Paul L. Caron

Thursday, September 19, 2019

Brooks: The Meritocracy Is Ripping America Apart

New York Times:  The Meritocracy Is Ripping America Apart, by David Brooks:

MeritocracyThere are at least two kinds of meritocracy in America right now. Exclusive meritocracy exists at the super-elite universities and at the industries that draw the bulk of their employees from them — Wall Street, Big Law, medicine and tech. And then there is the more open meritocracy that exists almost everywhere else.

In the exclusive meritocracy, prestige is defined by how many people you can reject. The elite universities reject 85 to 95 percent of their applicants. Those accepted spend much of their lives living in neighborhoods and attending conferences where it is phenomenally expensive or hard to get in. Whether it’s the resort town you vacation in or the private school you send your kids to, exclusivity is the pervasive ethos. The more the exclusivity, the thicker will be the coating of P.C. progressivism to show that we’re all good people.

People in this caste work phenomenally hard to build their wealth. As Daniel Markovits notes in his powerful new book, The Meritocracy Trap: How America's Foundational Myth Feeds Inequality, Dismantles the Middle Class, and Devours the Elite, between 1979 and 2006, the percentage of workers in the top quintile of earners who work more than 50 hours a week nearly doubled. ...

You don’t have to travel far to get outside the exclusive meritocracy. For example, last spring I spent a few days at Arizona State University, which is led by Michael Crow. A.S.U. defines itself not by how many people it can exclude but by how many it can include. The need for higher education is greater than ever, so A.S.U. has rapidly expanded to meet that need. Between 2013 and 2018, undergraduate enrollment rose by 45 percent. ... The atmosphere is much more democratic and accessible to all. Faculty members are treated less as scholars within rarefied disciplines and more as interdisciplinary intellectual entrepreneurs. ...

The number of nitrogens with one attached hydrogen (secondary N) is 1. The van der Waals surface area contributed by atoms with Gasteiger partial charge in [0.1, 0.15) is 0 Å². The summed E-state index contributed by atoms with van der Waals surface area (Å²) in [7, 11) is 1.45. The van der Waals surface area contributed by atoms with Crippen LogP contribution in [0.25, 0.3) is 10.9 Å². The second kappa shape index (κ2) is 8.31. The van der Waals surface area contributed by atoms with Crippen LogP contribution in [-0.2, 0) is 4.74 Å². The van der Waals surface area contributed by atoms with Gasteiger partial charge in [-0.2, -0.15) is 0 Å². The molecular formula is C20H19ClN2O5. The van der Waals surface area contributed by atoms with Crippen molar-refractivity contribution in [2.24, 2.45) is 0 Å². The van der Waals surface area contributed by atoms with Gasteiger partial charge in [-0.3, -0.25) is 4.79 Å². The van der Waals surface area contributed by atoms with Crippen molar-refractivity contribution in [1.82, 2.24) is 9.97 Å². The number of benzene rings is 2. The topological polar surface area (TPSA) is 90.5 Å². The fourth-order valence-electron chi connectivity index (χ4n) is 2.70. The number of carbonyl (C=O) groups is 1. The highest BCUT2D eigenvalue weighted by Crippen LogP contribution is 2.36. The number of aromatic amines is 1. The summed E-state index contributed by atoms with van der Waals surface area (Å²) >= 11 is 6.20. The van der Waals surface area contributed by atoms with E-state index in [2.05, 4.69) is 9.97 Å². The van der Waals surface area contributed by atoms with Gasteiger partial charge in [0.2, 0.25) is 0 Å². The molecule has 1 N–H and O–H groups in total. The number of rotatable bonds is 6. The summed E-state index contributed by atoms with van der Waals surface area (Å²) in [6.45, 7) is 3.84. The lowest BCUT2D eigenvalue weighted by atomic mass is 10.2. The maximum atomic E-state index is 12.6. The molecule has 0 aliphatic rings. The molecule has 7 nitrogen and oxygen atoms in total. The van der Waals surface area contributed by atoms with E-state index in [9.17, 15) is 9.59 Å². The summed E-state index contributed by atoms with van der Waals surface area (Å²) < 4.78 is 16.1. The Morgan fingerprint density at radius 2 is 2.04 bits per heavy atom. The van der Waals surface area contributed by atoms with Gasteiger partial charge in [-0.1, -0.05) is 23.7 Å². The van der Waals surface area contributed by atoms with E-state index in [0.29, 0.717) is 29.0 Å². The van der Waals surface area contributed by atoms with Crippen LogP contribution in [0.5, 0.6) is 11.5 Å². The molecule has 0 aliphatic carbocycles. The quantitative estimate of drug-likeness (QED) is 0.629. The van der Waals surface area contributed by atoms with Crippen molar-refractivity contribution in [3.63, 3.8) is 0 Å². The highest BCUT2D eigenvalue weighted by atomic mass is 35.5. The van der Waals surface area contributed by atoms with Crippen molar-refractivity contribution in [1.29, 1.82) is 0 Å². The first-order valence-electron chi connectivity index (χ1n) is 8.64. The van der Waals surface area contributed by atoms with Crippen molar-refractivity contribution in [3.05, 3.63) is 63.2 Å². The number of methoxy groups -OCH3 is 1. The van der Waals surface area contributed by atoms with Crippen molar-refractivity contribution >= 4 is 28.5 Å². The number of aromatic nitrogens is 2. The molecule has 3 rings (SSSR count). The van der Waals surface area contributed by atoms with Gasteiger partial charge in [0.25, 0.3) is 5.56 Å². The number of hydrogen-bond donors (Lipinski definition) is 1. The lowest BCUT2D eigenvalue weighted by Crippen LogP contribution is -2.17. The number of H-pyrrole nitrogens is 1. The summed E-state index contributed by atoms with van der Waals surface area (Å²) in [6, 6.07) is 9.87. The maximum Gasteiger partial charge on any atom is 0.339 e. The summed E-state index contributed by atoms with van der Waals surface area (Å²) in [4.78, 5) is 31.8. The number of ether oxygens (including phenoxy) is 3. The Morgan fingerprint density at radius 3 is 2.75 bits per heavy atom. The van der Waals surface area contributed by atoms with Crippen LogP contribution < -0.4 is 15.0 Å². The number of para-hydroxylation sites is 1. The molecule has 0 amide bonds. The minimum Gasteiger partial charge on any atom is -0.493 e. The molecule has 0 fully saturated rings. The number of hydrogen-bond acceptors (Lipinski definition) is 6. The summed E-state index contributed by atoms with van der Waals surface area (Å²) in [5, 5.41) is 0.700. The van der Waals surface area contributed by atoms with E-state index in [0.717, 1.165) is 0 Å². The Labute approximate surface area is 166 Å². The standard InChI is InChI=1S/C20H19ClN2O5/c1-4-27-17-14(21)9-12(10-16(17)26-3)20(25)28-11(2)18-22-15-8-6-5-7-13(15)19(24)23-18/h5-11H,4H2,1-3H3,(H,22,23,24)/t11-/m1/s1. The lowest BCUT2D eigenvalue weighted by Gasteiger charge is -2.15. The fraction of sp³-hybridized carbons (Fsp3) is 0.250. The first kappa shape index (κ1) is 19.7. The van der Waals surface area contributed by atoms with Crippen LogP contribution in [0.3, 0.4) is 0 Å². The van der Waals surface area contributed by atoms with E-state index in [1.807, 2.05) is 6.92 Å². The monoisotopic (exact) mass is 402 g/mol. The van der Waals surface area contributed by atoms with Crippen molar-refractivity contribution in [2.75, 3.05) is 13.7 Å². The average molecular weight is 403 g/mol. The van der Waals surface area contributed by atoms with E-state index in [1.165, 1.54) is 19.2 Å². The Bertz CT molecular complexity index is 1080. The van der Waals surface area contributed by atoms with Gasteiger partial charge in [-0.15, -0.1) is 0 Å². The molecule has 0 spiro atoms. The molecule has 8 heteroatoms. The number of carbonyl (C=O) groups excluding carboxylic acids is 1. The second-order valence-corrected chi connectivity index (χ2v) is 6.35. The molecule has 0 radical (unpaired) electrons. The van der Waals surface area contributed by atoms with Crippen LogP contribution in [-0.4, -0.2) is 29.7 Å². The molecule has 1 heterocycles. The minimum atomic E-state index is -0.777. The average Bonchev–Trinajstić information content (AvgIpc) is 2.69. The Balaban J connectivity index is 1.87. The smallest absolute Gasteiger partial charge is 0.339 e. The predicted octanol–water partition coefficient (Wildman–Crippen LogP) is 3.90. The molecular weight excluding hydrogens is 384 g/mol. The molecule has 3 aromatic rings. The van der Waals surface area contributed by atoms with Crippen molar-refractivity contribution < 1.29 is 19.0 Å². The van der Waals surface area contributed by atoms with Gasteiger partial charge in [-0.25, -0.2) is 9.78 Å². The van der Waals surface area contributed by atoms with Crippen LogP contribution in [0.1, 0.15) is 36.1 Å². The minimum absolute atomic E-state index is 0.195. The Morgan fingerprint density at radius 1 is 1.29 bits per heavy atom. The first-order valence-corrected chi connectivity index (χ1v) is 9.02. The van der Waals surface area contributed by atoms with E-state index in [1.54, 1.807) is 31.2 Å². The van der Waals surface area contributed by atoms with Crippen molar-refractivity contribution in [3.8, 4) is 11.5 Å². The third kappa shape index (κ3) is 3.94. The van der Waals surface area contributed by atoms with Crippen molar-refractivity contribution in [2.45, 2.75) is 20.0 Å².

People in both the exclusive and open meritocracies focus intensely on increasing skills. But it’s jarring to move from one culture to the other because the values are so different. The exclusive meritocracy is spinning out of control. If the country doesn’t radically expand its institutions and open access to its bounty, the U.S. will continue to rip apart.

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Other commenters beat me to it, but, yeah, I'm having trouble understanding how the elite version is "meritocracy." I guess I have to read the book to understand how the elite are being "devour[ed]." Or maybe not. Too busy working >50 hours a week.

Posted by: RJ Peltz-Steele | Sep 27, 2019 7:35:02 AM

I just checked. Harvard has over $38B in its endowment. Yale has over $29B. How do you think they got all that money?

Posted by: Dale Spradling | Sep 23, 2019 5:32:25 AM

Except that it's not a meritocracy (see NYT story on college admissions, etc.)

Posted by: Mike Livingston | Sep 22, 2019 5:00:06 AM

" And then there is the more open meritocracy that exists almost everywhere else."

Yeah, a recent study found that the average online job application has a 0.4% percent of winding up with a job offer - 10x to 20x lower odds than Ivy League admissions - but sure, the *other* meritocracy is more open.

Posted by: Unemployed Northeastern | Sep 19, 2019 7:24:00 PM